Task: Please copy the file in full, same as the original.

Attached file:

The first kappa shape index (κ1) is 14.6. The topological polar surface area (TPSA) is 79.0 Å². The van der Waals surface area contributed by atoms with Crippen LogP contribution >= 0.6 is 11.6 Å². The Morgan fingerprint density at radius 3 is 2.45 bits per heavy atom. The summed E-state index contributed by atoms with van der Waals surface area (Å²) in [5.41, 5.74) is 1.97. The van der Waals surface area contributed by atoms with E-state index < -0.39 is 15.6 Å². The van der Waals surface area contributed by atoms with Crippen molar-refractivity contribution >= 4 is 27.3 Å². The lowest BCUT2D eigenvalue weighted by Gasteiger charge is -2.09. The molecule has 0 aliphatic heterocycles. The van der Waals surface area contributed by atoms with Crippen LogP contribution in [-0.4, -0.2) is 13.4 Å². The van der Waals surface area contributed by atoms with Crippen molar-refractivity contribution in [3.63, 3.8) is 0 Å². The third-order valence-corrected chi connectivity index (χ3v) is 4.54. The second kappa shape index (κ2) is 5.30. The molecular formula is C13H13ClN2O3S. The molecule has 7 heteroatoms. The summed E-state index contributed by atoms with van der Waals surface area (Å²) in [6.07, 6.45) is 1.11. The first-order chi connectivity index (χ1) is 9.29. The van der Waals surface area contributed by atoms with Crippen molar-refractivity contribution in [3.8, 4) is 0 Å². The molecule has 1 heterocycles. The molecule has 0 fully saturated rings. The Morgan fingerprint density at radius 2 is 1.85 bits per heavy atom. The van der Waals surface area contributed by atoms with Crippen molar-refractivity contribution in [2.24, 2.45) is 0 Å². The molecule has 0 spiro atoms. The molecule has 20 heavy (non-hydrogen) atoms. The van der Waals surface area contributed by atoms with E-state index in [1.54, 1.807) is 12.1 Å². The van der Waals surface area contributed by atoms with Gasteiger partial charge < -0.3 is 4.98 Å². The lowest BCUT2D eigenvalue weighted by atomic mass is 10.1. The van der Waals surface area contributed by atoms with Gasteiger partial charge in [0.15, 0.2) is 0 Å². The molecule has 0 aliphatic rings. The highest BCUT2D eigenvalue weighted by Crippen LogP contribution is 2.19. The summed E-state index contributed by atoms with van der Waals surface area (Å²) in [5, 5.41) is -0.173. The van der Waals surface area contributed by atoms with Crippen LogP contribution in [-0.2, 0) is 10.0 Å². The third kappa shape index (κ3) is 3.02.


The first kappa shape index (κ1) is 14.6. The topological polar surface area (TPSA) is 79.0 Å². The van der Waals surface area contributed by atoms with Crippen LogP contribution >= 0.6 is 11.6 Å². The Morgan fingerprint density at radius 3 is 2.45 bits per heavy atom. The summed E-state index contributed by atoms with van der Waals surface area (Å²) in [5.41, 5.74) is 1.97. The van der Waals surface area contributed by atoms with E-state index < -0.39 is 15.6 Å². The van der Waals surface area contributed by atoms with Crippen molar-refractivity contribution >= 4 is 27.3 Å². The lowest BCUT2D eigenvalue weighted by Gasteiger charge is -2.09. The molecule has 0 aliphatic heterocycles. The van der Waals surface area contributed by atoms with Crippen LogP contribution in [-0.4, -0.2) is 13.4 Å². The van der Waals surface area contributed by atoms with Crippen molar-refractivity contribution in [3.63, 3.8) is 0 Å². The third-order valence-corrected chi connectivity index (χ3v) is 4.54. The second kappa shape index (κ2) is 5.30. The molecular formula is C13H13ClN2O3S. The molecule has 7 heteroatoms. The summed E-state index contributed by atoms with van der Waals surface area (Å²) in [6.07, 6.45) is 1.11. The first-order chi connectivity index (χ1) is 9.29. The van der Waals surface area contributed by atoms with Crippen molar-refractivity contribution in [3.8, 4) is 0 Å². The molecule has 1 heterocycles. The molecule has 0 fully saturated rings. The Morgan fingerprint density at radius 2 is 1.85 bits per heavy atom. The van der Waals surface area contributed by atoms with Crippen molar-refractivity contribution in [2.24, 2.45) is 0 Å². The molecule has 0 spiro atoms. The molecule has 20 heavy (non-hydrogen) atoms. The van der Waals surface area contributed by atoms with E-state index in [1.54, 1.807) is 12.1 Å². The van der Waals surface area contributed by atoms with Gasteiger partial charge < -0.3 is 4.98 Å². The lowest BCUT2D eigenvalue weighted by atomic mass is 10.1. The van der Waals surface area contributed by atoms with Gasteiger partial charge in [0.15, 0.2) is 0 Å². The molecule has 0 aliphatic rings. The highest BCUT2D eigenvalue weighted by Crippen LogP contribution is 2.19. The summed E-state index contributed by atoms with van der Waals surface area (Å²) in [5, 5.41) is -0.173. The van der Waals surface area contributed by atoms with Crippen LogP contribution in [-0.2, 0) is 10.0 Å². The third kappa shape index (κ3) is 3.02.